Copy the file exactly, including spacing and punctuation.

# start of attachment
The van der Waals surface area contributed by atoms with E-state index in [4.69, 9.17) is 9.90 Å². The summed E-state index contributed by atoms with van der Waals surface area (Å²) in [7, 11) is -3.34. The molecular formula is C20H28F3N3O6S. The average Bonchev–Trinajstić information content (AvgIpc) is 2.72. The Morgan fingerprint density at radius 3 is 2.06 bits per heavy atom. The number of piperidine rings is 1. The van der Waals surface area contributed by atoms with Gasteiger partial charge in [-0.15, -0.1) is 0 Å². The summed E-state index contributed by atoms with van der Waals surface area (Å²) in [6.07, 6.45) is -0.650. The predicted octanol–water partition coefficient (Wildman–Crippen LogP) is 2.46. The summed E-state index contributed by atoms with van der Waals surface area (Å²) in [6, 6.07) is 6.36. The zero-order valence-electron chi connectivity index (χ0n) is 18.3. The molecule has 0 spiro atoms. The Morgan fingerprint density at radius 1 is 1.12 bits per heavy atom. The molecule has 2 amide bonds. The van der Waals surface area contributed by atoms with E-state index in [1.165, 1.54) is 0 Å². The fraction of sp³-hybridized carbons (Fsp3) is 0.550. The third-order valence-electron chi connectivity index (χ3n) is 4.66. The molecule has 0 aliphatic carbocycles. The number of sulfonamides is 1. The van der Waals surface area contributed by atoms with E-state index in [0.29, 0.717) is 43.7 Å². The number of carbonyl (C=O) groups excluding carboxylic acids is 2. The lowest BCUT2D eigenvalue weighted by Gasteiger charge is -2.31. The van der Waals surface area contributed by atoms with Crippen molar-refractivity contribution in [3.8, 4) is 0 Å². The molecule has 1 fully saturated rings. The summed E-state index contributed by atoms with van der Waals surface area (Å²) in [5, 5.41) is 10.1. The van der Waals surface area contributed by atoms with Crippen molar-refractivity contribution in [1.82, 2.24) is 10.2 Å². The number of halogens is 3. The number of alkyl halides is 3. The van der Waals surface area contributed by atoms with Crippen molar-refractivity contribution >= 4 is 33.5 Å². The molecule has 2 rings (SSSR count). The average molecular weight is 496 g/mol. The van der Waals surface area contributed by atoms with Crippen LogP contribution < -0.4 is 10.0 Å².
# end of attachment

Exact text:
The van der Waals surface area contributed by atoms with E-state index in [4.69, 9.17) is 9.90 Å². The summed E-state index contributed by atoms with van der Waals surface area (Å²) in [7, 11) is -3.34. The molecular formula is C20H28F3N3O6S. The average Bonchev–Trinajstić information content (AvgIpc) is 2.72. The Morgan fingerprint density at radius 3 is 2.06 bits per heavy atom. The number of piperidine rings is 1. The van der Waals surface area contributed by atoms with Gasteiger partial charge in [-0.15, -0.1) is 0 Å². The summed E-state index contributed by atoms with van der Waals surface area (Å²) in [6.07, 6.45) is -0.650. The predicted octanol–water partition coefficient (Wildman–Crippen LogP) is 2.46. The summed E-state index contributed by atoms with van der Waals surface area (Å²) in [6, 6.07) is 6.36. The zero-order valence-electron chi connectivity index (χ0n) is 18.3. The molecule has 0 spiro atoms. The Morgan fingerprint density at radius 1 is 1.12 bits per heavy atom. The molecule has 2 amide bonds. The van der Waals surface area contributed by atoms with E-state index in [1.165, 1.54) is 0 Å². The fraction of sp³-hybridized carbons (Fsp3) is 0.550. The third-order valence-electron chi connectivity index (χ3n) is 4.66. The molecule has 0 aliphatic carbocycles. The number of sulfonamides is 1. The van der Waals surface area contributed by atoms with E-state index in [0.29, 0.717) is 43.7 Å². The number of carbonyl (C=O) groups excluding carboxylic acids is 2. The lowest BCUT2D eigenvalue weighted by Gasteiger charge is -2.31. The van der Waals surface area contributed by atoms with Crippen molar-refractivity contribution in [3.8, 4) is 0 Å². The molecule has 1 fully saturated rings. The summed E-state index contributed by atoms with van der Waals surface area (Å²) in [5, 5.41) is 10.1. The van der Waals surface area contributed by atoms with Crippen molar-refractivity contribution in [1.82, 2.24) is 10.2 Å². The number of halogens is 3. The number of alkyl halides is 3. The van der Waals surface area contributed by atoms with Crippen molar-refractivity contribution >= 4 is 33.5 Å². The molecule has 2 rings (SSSR count). The average molecular weight is 496 g/mol. The van der Waals surface area contributed by atoms with Crippen LogP contribution < -0.4 is 10.0 Å².